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noun ev·i·dence \ˈe-və-dən(t)s, -və-ˌden(t)s\

Simple Definition of evidence

  • : something which shows that something else exists or is true

  • : a visible sign of something

  • : material that is presented to a court of law to help find the truth about something

Full Definition of evidence

  1. 1 a :  an outward sign :  indication b :  something that furnishes proof :  testimony; specifically :  something legally submitted to a tribunal to ascertain the truth of a matter

  2. 2 :  one who bears witness; especially :  one who voluntarily confesses a crime and testifies for the prosecution against his accomplices

in evidence
  1. 1 :  to be seen :  conspicuous <trim lawns … are everywhere in evidenceAmerican Guide Series: North Carolina>

  2. 2 :  as evidence

Examples of evidence

  1. There is no evidence that these devices actually work.

  2. He has been unable to find evidence to support his theory.

  3. Investigators could find no evidence linking him to the crime.

  4. The jury had a great deal of evidence to sort through before reaching a verdict.

  5. There is not a scrap of evidence in her favor.

  6. Anything you say may be used as evidence against you.

14th Century

First Known Use of evidence

14th century



verb ev·i·dence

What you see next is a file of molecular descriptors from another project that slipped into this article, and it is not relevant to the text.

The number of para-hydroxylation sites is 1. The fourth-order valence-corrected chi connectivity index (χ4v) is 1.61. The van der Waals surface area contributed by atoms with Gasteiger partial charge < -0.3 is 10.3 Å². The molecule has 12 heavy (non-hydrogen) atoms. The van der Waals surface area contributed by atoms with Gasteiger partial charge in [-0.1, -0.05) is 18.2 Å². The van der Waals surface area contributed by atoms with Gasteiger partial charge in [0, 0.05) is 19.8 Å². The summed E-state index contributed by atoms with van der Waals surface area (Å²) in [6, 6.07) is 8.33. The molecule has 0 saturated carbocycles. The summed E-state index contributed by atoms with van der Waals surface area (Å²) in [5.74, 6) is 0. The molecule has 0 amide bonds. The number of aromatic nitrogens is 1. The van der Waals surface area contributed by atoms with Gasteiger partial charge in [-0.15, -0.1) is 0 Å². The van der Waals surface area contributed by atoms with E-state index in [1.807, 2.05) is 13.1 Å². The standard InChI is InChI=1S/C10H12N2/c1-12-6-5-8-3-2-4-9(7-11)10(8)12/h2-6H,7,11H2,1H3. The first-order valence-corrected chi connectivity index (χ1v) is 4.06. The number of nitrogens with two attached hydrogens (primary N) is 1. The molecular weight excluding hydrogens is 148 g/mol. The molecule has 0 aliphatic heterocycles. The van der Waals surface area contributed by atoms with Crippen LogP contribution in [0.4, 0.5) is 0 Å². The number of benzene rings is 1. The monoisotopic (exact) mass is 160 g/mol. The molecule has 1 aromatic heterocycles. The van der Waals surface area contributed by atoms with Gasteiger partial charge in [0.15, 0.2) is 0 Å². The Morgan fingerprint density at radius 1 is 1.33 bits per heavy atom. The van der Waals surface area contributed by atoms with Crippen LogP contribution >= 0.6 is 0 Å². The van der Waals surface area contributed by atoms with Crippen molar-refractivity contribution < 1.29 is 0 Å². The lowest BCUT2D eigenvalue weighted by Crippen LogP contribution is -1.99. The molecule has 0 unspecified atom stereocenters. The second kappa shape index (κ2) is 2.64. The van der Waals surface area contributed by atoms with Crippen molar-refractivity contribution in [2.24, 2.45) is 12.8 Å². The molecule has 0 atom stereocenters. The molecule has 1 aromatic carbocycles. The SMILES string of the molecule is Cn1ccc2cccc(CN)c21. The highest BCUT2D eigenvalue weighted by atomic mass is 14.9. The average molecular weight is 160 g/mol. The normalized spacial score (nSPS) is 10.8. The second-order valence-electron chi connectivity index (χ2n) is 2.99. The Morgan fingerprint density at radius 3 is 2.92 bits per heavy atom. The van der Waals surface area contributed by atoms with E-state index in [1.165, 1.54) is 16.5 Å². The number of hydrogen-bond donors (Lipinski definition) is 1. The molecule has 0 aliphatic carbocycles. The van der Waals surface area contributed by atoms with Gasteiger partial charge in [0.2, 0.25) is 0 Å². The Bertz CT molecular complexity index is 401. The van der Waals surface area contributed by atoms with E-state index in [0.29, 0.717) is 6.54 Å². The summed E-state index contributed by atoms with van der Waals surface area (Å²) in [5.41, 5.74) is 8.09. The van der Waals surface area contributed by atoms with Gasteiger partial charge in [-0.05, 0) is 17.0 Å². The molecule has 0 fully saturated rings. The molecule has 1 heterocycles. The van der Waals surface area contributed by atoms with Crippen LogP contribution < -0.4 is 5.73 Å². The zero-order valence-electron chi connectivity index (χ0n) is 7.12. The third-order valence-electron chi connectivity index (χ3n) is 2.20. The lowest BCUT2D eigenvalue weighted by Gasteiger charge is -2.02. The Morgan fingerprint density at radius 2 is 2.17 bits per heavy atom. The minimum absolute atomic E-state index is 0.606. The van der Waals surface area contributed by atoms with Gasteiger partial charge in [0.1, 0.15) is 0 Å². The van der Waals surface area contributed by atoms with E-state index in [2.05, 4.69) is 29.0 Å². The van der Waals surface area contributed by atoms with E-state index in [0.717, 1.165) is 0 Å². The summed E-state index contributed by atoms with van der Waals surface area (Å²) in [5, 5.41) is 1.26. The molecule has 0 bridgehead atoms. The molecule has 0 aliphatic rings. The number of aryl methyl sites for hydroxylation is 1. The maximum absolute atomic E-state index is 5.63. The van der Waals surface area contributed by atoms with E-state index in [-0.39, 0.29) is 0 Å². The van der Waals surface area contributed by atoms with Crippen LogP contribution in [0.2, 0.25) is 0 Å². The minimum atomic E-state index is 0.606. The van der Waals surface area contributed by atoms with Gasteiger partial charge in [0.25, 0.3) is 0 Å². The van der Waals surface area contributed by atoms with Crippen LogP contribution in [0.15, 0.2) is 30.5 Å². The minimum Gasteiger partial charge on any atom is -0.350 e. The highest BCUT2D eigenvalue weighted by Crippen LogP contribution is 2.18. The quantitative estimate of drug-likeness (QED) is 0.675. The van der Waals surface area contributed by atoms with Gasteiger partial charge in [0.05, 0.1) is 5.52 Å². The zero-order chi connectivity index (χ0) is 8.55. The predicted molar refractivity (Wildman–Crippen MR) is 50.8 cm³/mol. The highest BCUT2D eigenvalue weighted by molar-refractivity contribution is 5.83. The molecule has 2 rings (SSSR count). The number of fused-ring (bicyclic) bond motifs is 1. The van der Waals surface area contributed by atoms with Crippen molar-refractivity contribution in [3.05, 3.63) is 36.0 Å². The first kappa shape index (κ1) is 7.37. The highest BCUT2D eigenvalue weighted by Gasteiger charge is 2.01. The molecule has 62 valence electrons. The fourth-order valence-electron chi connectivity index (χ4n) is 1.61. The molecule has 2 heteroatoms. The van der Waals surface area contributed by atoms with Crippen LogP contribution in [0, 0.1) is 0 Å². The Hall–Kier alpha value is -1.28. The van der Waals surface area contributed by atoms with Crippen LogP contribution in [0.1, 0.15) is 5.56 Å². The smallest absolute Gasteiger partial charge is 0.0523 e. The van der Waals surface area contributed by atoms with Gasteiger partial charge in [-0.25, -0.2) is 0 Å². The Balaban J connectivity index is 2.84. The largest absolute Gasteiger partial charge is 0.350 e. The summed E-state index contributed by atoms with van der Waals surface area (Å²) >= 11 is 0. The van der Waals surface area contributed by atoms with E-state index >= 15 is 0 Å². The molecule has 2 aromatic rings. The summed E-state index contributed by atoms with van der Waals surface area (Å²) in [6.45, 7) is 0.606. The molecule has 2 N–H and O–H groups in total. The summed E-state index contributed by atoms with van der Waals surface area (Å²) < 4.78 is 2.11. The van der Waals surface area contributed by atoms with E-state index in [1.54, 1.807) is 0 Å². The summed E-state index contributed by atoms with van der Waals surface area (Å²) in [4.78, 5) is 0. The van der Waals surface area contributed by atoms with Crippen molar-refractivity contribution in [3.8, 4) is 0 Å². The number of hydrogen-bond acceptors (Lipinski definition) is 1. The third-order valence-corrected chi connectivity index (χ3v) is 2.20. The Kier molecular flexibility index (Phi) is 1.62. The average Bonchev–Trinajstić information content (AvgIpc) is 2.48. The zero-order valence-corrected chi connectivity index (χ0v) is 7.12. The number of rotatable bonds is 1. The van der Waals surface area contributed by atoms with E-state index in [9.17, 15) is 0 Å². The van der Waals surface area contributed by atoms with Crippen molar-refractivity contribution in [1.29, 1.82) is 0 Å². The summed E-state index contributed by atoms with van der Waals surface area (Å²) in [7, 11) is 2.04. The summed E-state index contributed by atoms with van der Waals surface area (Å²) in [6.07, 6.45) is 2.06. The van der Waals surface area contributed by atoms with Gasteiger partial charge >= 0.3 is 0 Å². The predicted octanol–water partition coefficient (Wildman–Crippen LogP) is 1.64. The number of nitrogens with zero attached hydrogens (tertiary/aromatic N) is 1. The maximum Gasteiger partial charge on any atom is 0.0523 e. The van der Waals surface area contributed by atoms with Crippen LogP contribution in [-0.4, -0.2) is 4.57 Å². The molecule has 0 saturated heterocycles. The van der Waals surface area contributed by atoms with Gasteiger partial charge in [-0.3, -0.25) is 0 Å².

Simple Definition of evidence

  • : to offer or show evidence of (something) : to show or indicate (something)

Full Definition of evidence


  1. transitive verb
  2. :  to offer evidence of :  prove, evince

Circa 1610

First Known Use of evidence

circa 1610

Synonym Discussion of evidence

show, exhibit, display, expose, parade, flaunt mean to present so as to invite notice or attention. show implies no more than enabling another to see or examine <showed her snapshots to the whole group>. exhibit stresses putting forward prominently or openly <exhibit paintings at a gallery>. display emphasizes putting in a position where others may see to advantage <display sale items>. expose suggests bringing forth from concealment and displaying <sought to expose the hypocrisy of the town fathers>. parade implies an ostentatious or arrogant displaying <parading their piety for all to see>. flaunt suggests a shameless, boastful, often offensive parading <nouveaux riches flaunting their wealth>.

show, manifest, evidence, evince, demonstrate mean to reveal outwardly or make apparent. show is the general term but sometimes implies that what is revealed must be gained by inference from acts, looks, or words <careful not to show his true feelings>. manifest implies a plainer, more immediate revelation <manifested musical ability at an early age>. evidence suggests serving as proof of the actuality or existence of something <a commitment evidenced by years of loyal service>. evince implies a showing by outward marks or signs <evinced not the slightest fear>. demonstrate implies showing by action or by display of feeling <demonstrated their approval by loud applause>.

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February 6, 2016

an official order, decree, or edict

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